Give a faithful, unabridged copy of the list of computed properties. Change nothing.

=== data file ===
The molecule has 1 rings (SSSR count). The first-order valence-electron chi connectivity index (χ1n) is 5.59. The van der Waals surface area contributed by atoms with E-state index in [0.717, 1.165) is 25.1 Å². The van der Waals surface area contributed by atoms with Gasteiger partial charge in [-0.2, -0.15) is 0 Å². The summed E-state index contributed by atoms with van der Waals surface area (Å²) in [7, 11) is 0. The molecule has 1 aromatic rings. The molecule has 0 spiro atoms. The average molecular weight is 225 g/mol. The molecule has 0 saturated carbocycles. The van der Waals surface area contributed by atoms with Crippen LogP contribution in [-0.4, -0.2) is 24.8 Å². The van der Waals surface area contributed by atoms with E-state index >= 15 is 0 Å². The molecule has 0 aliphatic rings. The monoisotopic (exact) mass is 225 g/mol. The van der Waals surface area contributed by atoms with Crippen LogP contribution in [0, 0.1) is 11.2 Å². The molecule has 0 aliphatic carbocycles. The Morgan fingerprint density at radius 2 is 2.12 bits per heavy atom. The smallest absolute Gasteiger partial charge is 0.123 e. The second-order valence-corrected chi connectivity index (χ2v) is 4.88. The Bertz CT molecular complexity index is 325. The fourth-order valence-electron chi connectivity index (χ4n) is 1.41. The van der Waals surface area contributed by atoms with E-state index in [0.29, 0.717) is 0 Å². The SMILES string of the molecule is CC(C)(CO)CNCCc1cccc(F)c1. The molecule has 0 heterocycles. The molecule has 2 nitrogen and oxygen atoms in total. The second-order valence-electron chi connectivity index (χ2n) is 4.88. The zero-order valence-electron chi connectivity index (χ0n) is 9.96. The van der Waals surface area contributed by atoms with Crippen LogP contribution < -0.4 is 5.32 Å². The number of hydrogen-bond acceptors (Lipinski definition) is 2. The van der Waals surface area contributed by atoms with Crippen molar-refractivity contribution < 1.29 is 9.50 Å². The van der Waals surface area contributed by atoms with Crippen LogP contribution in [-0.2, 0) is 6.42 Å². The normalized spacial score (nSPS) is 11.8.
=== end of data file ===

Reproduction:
The molecule has 1 rings (SSSR count). The first-order valence-electron chi connectivity index (χ1n) is 5.59. The van der Waals surface area contributed by atoms with E-state index in [0.717, 1.165) is 25.1 Å². The van der Waals surface area contributed by atoms with Gasteiger partial charge in [-0.2, -0.15) is 0 Å². The summed E-state index contributed by atoms with van der Waals surface area (Å²) in [7, 11) is 0. The molecule has 1 aromatic rings. The molecule has 0 spiro atoms. The average molecular weight is 225 g/mol. The molecule has 0 saturated carbocycles. The van der Waals surface area contributed by atoms with Crippen LogP contribution in [-0.4, -0.2) is 24.8 Å². The van der Waals surface area contributed by atoms with E-state index >= 15 is 0 Å². The molecule has 0 aliphatic rings. The monoisotopic (exact) mass is 225 g/mol. The van der Waals surface area contributed by atoms with Crippen LogP contribution in [0, 0.1) is 11.2 Å². The molecule has 0 aliphatic carbocycles. The Morgan fingerprint density at radius 2 is 2.12 bits per heavy atom. The smallest absolute Gasteiger partial charge is 0.123 e. The second-order valence-corrected chi connectivity index (χ2v) is 4.88. The Bertz CT molecular complexity index is 325. The fourth-order valence-electron chi connectivity index (χ4n) is 1.41. The van der Waals surface area contributed by atoms with E-state index in [0.29, 0.717) is 0 Å². The SMILES string of the molecule is CC(C)(CO)CNCCc1cccc(F)c1. The molecule has 0 heterocycles. The molecule has 2 nitrogen and oxygen atoms in total. The second-order valence-electron chi connectivity index (χ2n) is 4.88. The zero-order valence-electron chi connectivity index (χ0n) is 9.96. The van der Waals surface area contributed by atoms with Crippen LogP contribution < -0.4 is 5.32 Å². The number of hydrogen-bond acceptors (Lipinski definition) is 2. The van der Waals surface area contributed by atoms with Crippen molar-refractivity contribution < 1.29 is 9.50 Å². The van der Waals surface area contributed by atoms with Crippen LogP contribution in [-0.2, 0) is 6.42 Å². The normalized spacial score (nSPS) is 11.8.